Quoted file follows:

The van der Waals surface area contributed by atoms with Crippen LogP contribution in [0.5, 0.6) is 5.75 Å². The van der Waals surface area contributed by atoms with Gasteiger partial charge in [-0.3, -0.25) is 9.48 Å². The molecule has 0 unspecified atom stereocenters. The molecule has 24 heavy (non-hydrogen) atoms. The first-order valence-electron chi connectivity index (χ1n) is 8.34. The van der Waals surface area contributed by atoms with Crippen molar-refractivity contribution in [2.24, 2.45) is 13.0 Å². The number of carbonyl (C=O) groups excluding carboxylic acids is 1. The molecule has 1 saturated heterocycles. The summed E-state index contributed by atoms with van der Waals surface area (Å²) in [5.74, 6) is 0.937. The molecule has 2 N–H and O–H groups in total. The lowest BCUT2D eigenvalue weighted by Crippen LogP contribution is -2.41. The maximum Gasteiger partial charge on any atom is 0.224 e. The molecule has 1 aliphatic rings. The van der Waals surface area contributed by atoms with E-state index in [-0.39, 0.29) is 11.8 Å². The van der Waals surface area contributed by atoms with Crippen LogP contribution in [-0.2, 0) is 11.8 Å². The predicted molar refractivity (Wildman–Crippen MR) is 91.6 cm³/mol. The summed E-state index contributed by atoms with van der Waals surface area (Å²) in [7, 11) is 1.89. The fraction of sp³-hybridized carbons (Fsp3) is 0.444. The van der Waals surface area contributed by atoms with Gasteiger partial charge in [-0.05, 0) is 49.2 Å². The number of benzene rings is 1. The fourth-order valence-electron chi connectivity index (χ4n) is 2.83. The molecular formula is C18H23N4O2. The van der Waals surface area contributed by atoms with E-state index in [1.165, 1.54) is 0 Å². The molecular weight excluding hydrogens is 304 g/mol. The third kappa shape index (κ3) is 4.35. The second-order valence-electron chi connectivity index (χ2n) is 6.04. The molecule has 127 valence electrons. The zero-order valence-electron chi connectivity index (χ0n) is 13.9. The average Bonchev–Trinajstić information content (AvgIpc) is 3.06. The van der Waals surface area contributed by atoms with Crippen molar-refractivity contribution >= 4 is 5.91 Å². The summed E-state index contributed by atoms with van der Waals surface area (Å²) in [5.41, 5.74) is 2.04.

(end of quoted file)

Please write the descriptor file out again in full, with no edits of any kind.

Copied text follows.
The van der Waals surface area contributed by atoms with Crippen LogP contribution in [0.5, 0.6) is 5.75 Å². The van der Waals surface area contributed by atoms with Gasteiger partial charge in [-0.3, -0.25) is 9.48 Å². The molecule has 0 unspecified atom stereocenters. The molecule has 24 heavy (non-hydrogen) atoms. The first-order valence-electron chi connectivity index (χ1n) is 8.34. The van der Waals surface area contributed by atoms with Crippen molar-refractivity contribution in [2.24, 2.45) is 13.0 Å². The number of carbonyl (C=O) groups excluding carboxylic acids is 1. The molecule has 1 saturated heterocycles. The summed E-state index contributed by atoms with van der Waals surface area (Å²) in [5.74, 6) is 0.937. The molecule has 2 N–H and O–H groups in total. The lowest BCUT2D eigenvalue weighted by Crippen LogP contribution is -2.41. The maximum Gasteiger partial charge on any atom is 0.224 e. The molecule has 1 aliphatic rings. The van der Waals surface area contributed by atoms with E-state index in [-0.39, 0.29) is 11.8 Å². The van der Waals surface area contributed by atoms with Crippen LogP contribution in [-0.2, 0) is 11.8 Å². The predicted molar refractivity (Wildman–Crippen MR) is 91.6 cm³/mol. The summed E-state index contributed by atoms with van der Waals surface area (Å²) in [7, 11) is 1.89. The fraction of sp³-hybridized carbons (Fsp3) is 0.444. The van der Waals surface area contributed by atoms with Gasteiger partial charge in [-0.05, 0) is 49.2 Å². The number of benzene rings is 1. The fourth-order valence-electron chi connectivity index (χ4n) is 2.83. The molecular formula is C18H23N4O2. The van der Waals surface area contributed by atoms with E-state index in [1.165, 1.54) is 0 Å². The molecular weight excluding hydrogens is 304 g/mol. The third kappa shape index (κ3) is 4.35. The second-order valence-electron chi connectivity index (χ2n) is 6.04. The molecule has 127 valence electrons. The zero-order valence-electron chi connectivity index (χ0n) is 13.9. The average Bonchev–Trinajstić information content (AvgIpc) is 3.06. The van der Waals surface area contributed by atoms with Crippen molar-refractivity contribution >= 4 is 5.91 Å². The summed E-state index contributed by atoms with van der Waals surface area (Å²) in [5.41, 5.74) is 2.04.